There’s more NICE can do to help doctors help patients, writes Simon Fradd
The National Institute for Health and Clinical Excellence regularly publishes guidance papers on self-limiting illness, most of which I stumble on inadvertently. Among them is the crucial CG69: respiratory tract infections providing guidance to GPs on the appropriate use of antibiotics for a range of minor ailments. So far so good – as a GP, I’ve now got clear guidance on when I should be prescribing antibiotics for minor illnesses and when I should be recommending alternative treatments. Even better, I’ve got the data to support what I am doing – well, that is if you want to plough through 121 pages!
But what I haven’t got is anything to help me persuade my patients that I’m following best practice guidelines by denying them antibiotics for their ear infection and that I have their best interests at heart. The trouble is that we have been overprescribing for years and patients have come to expect a prescription. If they don’t get it, they want to know why.
So I can blind them with facts and figures about the reduced efficacy of antibiotics and how the impact of overprescribing is becoming a public health problem. Or I can talk to them about the unwanted side effects of antibiotics and the data that tells us most minor ailments get better just as quickly using other treatments. I can also tell them that prescriptions for coughs alone cost the NHS more than £15m a year. Or I can talk them through the average length of minor ailments so they understand that it’s absolutely normal to have a cough for three weeks, an acute sore throat for a week and that the average cold will last for 10 days or so. I can do all these things but my experience is that often I’m just not getting the message across and patients are leaving feeling unhappier than when they arrived.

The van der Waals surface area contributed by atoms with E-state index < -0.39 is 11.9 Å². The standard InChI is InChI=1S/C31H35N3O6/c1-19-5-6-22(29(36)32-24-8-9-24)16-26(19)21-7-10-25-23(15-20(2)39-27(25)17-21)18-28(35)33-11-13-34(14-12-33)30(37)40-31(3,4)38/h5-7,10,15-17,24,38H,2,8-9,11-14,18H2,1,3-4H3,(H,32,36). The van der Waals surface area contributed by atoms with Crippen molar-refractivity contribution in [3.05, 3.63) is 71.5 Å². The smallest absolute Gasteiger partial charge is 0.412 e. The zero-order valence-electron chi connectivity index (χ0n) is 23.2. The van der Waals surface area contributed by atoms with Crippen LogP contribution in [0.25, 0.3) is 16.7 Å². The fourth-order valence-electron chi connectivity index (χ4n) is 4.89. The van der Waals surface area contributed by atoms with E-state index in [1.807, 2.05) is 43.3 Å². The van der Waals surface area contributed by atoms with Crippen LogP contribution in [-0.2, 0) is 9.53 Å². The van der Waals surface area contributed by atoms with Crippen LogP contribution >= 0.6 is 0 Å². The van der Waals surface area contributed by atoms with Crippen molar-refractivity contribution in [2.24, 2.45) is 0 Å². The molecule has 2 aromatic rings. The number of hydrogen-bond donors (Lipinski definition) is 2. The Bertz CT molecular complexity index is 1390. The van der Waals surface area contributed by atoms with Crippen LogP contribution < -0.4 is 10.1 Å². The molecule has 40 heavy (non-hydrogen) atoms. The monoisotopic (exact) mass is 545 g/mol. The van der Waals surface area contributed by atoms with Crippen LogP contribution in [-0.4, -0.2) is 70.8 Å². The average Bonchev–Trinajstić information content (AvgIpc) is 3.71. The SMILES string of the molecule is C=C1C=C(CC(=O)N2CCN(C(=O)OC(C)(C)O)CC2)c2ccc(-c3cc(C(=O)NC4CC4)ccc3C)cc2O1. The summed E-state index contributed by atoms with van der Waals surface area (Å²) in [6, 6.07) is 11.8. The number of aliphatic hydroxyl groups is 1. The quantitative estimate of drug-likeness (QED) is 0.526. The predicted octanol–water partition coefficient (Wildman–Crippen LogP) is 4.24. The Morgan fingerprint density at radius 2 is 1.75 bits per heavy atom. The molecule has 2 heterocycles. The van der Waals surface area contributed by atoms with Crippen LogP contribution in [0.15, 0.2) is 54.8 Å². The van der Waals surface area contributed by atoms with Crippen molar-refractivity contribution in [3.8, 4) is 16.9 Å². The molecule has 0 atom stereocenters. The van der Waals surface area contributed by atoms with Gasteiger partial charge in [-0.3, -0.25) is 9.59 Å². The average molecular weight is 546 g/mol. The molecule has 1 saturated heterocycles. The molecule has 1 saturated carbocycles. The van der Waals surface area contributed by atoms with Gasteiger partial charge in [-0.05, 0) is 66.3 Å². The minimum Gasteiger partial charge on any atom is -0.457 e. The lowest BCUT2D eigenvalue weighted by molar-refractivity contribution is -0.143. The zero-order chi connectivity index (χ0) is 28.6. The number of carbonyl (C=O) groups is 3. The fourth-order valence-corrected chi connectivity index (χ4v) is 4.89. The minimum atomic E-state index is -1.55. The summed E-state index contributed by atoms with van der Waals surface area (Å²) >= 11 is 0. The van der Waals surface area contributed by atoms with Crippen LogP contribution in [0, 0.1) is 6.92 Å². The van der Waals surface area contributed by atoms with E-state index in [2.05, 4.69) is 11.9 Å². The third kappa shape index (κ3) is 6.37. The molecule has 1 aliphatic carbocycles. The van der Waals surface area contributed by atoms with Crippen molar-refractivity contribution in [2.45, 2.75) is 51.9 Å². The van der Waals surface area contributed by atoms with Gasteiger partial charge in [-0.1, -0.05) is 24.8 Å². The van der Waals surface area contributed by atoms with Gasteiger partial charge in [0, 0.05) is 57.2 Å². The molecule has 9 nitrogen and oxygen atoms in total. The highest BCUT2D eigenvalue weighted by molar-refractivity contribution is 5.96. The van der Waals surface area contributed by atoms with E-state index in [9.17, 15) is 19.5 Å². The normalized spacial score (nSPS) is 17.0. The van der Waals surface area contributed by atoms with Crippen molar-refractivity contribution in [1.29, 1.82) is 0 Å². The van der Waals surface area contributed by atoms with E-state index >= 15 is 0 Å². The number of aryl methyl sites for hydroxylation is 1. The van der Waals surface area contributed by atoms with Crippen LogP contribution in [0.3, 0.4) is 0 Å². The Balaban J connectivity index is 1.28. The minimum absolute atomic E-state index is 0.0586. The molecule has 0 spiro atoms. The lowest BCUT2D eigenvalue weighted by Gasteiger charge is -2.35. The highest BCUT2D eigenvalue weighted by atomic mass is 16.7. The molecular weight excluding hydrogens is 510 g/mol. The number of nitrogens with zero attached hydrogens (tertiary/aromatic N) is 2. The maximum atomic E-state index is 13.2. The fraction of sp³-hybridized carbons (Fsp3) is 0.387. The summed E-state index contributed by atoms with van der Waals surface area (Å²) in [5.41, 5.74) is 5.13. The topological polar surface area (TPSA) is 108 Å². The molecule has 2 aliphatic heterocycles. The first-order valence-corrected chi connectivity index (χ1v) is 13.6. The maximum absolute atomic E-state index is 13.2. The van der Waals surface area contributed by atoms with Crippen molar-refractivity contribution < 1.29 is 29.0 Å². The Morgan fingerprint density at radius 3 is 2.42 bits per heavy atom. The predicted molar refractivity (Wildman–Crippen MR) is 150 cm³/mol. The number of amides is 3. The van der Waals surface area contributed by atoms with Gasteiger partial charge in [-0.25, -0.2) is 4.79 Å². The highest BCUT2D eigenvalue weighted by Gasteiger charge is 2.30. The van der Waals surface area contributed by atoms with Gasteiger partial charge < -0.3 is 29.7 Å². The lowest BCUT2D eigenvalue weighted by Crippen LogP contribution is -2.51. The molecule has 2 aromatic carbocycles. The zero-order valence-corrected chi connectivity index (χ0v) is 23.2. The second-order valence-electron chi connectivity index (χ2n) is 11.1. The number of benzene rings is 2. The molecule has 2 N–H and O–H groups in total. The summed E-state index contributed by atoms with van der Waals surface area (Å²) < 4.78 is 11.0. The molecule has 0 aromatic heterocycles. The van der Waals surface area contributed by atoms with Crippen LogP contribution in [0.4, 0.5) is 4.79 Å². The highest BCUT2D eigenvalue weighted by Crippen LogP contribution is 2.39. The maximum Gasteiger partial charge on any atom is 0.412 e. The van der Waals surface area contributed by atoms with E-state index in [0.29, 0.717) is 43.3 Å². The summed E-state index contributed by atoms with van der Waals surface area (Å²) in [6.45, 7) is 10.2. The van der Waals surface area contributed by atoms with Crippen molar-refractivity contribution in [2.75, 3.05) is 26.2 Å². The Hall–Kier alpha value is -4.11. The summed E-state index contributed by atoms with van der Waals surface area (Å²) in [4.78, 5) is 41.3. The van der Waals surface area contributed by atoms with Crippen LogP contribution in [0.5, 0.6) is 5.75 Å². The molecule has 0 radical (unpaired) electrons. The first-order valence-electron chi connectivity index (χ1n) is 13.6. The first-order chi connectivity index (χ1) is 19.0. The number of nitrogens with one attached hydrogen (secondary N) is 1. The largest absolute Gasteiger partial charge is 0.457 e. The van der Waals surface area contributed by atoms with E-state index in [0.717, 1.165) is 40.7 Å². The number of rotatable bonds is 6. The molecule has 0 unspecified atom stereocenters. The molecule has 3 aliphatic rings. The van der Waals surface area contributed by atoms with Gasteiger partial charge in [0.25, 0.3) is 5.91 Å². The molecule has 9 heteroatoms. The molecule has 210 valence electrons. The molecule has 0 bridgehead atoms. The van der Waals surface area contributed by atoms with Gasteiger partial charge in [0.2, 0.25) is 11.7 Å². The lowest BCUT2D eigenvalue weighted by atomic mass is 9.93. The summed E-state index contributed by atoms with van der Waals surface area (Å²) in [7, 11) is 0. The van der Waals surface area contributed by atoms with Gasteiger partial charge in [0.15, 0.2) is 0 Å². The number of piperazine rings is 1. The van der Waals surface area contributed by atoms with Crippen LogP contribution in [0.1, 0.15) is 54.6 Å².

What I need is something that explains all of the above. Something I can give to patients to reinforce what I’m saying that they can keep as a reference for the future. Something that will reassure people that not getting a prescription is actually a positive outcome. I need my patients to understand when to come for me for a consultation and when to go to the pharmacy or to look online for best advice.
Effective communication is critical and not that long ago this is something developing patient partnerships would have provided but since that particular baby was thrown out with the bath water, we have to look elsewhere. Wouldn’t it be great to hand over a leaflet that patients can read on the bus going home giving them the latest advice on the best way to understand and treat their sore back, cough or indigestion? So as a champion of the new movement Self Care in Practice, I call on NICE to put their money where their mouth is.